The New York Times is considered – with good reason – the jewel of American journalism. It has been doing exemplary work in holding the Trump administration to account, and it has done so by maintaining its customary high standards. Until this week.

The publication of an anonymous op-ed by a senior administration official was a precedent-breaking moment for the paper, and the newspaper business generally. Even tabloids don’t normally do this. Editors fret over news stories based on anonymous sources. Going to the extent of granting anonymity to a top insider to pillory a president normally would be rejected out of hand.

The Times did the deed, and though it’s being viewed by some as a journalistic coup, it is hardly that. The paper erred on several fronts. For starters, it sets a bad precedent. Other papers will now feel at liberty to grant government officials licence to write attacks under the cloak of anonymity. The best in the business has done so, they will say. Why can’t we?

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The Times played right into the hands of Mr. Trump and his supporters who rail against takedowns by unidentified sources and claim there is a deep state out to get them. What more evidence do they need than the all-powerful New York Times caving to the demands of a maligner to go nameless?

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This photo shows an anonymous opinion piece in The New York Times on Sept. 6, 2018.

Richard Drew/The Associated Press

The Times, known for its small-font headlines, its sobriety and its integrity, overreacted and let standards fall. The anonymous piece contained mainly old news. That this is a chaotic White House run by an untethered, impetuous, ill-informed narcissist has been written countless times by named and unnamed sources and in books such as Fire and Fury.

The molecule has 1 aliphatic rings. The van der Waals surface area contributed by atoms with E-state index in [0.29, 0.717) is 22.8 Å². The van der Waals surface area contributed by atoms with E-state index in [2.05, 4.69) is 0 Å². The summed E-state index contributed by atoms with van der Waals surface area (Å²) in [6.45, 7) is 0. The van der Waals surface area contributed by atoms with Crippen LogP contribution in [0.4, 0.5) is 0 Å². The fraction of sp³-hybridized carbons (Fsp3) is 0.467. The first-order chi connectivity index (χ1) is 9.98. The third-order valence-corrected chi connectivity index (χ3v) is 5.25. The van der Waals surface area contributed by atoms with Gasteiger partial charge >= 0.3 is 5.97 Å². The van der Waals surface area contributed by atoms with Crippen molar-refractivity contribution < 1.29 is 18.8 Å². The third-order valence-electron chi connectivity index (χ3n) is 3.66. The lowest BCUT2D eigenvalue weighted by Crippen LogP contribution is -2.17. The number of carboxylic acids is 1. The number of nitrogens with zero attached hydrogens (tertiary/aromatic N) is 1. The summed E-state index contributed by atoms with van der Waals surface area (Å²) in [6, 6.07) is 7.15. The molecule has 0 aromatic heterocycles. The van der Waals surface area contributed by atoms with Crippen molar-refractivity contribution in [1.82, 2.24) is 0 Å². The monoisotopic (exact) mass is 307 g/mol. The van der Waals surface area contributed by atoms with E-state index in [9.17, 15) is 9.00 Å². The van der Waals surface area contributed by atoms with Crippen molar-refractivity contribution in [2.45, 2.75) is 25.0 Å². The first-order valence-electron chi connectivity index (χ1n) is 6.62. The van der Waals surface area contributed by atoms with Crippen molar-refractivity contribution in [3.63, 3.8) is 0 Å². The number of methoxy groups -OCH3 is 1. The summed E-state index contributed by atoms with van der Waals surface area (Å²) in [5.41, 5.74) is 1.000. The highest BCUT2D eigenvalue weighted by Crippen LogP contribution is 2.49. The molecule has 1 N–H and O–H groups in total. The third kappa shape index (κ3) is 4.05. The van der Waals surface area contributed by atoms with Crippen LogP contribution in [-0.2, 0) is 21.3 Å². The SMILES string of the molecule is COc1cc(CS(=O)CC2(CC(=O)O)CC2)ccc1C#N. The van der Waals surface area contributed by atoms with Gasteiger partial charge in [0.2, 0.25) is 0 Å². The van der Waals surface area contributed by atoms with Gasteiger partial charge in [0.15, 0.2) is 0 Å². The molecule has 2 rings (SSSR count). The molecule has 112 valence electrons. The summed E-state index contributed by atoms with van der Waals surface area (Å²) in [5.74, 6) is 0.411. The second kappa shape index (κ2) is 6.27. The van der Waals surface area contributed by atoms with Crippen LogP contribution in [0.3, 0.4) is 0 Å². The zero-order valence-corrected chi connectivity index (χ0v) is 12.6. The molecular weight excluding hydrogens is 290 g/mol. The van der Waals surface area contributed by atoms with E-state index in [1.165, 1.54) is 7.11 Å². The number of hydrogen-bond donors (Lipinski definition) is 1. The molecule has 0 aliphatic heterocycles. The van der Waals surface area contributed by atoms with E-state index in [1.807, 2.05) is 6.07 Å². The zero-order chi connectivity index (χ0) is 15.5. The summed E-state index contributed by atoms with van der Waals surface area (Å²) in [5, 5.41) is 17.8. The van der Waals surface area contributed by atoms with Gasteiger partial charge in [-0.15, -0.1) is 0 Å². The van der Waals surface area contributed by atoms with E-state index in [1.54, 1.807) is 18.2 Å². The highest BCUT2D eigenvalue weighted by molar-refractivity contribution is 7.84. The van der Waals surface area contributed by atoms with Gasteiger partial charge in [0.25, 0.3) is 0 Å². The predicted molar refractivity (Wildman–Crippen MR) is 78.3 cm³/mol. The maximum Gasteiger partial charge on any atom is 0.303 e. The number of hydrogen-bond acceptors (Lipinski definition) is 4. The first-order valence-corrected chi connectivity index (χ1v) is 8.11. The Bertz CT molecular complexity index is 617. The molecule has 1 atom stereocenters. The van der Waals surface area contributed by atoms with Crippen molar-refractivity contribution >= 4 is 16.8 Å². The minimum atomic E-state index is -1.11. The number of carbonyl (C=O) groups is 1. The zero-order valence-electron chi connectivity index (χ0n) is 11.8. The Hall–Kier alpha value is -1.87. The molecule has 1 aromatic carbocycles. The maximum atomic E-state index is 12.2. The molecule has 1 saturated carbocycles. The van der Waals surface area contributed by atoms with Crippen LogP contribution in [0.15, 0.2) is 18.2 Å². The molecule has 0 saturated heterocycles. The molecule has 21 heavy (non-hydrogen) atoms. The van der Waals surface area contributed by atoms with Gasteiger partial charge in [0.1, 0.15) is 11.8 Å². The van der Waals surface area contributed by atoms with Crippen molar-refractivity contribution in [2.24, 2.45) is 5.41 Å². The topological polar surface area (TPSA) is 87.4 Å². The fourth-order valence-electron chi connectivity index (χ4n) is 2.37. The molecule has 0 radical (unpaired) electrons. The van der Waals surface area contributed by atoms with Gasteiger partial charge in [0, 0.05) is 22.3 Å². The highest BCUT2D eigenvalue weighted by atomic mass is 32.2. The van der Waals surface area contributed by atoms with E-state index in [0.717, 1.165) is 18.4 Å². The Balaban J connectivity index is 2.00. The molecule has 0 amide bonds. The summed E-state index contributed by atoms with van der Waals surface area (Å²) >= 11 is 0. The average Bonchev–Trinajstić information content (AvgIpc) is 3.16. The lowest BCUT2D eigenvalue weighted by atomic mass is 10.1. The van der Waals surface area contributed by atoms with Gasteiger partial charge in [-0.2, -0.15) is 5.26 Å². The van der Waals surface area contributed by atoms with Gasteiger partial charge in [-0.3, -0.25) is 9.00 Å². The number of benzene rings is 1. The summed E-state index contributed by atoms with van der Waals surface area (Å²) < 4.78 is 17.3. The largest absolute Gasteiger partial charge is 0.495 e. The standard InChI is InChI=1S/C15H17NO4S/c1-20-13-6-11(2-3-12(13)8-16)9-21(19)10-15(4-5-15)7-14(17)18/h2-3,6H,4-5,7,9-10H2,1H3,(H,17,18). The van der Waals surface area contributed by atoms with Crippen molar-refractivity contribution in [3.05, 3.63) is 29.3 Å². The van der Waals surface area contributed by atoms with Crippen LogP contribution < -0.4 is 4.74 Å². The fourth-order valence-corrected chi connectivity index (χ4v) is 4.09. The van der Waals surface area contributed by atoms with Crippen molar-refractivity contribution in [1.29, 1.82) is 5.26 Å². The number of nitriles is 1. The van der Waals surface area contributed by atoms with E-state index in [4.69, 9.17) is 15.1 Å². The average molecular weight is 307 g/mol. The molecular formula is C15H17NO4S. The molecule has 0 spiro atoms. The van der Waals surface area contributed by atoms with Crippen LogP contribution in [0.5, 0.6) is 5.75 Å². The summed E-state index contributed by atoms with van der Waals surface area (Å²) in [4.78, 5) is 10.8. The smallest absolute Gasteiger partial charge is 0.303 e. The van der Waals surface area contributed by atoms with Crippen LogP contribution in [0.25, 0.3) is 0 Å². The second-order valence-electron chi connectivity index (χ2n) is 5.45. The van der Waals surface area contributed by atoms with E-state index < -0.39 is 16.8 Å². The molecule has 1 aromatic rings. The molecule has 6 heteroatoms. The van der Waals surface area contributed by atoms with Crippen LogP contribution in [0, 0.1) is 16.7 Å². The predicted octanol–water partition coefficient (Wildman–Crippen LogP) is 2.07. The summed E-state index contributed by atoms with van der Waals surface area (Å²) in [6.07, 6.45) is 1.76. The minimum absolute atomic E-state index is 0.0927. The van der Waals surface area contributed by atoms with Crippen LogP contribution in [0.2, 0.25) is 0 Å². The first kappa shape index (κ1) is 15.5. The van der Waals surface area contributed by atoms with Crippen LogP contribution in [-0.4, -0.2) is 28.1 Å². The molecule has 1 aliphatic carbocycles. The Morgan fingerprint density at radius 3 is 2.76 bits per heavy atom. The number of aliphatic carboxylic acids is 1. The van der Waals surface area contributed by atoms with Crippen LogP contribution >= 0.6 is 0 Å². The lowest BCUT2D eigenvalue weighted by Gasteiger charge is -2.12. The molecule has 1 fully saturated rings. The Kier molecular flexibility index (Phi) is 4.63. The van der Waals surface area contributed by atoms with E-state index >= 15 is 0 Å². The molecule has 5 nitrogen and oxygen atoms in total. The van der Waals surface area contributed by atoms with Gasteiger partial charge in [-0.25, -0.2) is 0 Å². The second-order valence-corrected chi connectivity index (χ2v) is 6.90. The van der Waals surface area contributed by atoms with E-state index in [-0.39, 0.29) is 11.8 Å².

While in most any administration there are advisers who try to thwart the boss’s worst instincts, dissent is exceptional in the case of Mr. Trump and the op-ed piece did provide further evidence of this. Of real interest was the point that there were early whispers by cabinet members of starting a complex process of trying to remove the President. But that is no longer the case, the source wrote.

But even if the Times thought it had big news here, why didn't the editors follow normal news-reporting procedure? Take what their source was telling them and put some reporters on the story to flesh it out and run it as a major news story. There was no compelling reason to break with journalistic tradition.

In fact, what happened was that one hand at the newspaper didn’t know what the other was doing. The opinion editors made the decision independent of the editorial side. Mr. Trump was predictably incensed, calling what the paper did “gutless.” His spokesperson Sarah Huckabee Sanders said, “This is a new low for the so-called paper of record.”

Some journalism professionals questioned the move. "It's extraordinary," said Frank Sesno, director of the School of Media and Public Affairs at George Washington University. "I have never seen anything like this.”

Hopefully it won't be seen again. There are enough ways to go after Mr. Trump without pushing the envelope to the degree the Times did. The political tribalization of the country has been intensified enough already by the perception of media partisanship.

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Anonymous sourcing took another hit this week with the publication of Bob Woodward’s book, Fear. Like The New York Times, Mr. Woodward is a highly credible titan of the trade. In his books, he typically grants anonymity to sources. He did so in this one, rolling out insults at Mr. Trump and others provided by unnamed officials. But the pushback has been strong.

In one instance, the book says Defense Secretary James Mattis told associates that the President had the understanding of “a fifth- or sixth-grader.” Mr. Mattis says it’s hogwash. “While I generally enjoy reading fiction, this is a uniquely Washington brand of literature, and his anonymous sources do not lend credibility.”

Mr. Woodward’s Watergate sidekick, Carl Bernstein, has been on the defensive over a recent source-based story he co-wrote suggesting Donald Trump had advance knowledge of a meeting of his campaign team with Russians in July of 2016. The story’s credibility has been challenged, leading Mr. Trump to call Mr. Bernstein a “degenerate fool.”

This President is vicious on the counterattack. Journalists covering him are being hit with his fatuous fake-news charge on a daily basis. Giving anonymous sources more latitude than is customary leaves him an opening he in no way merits.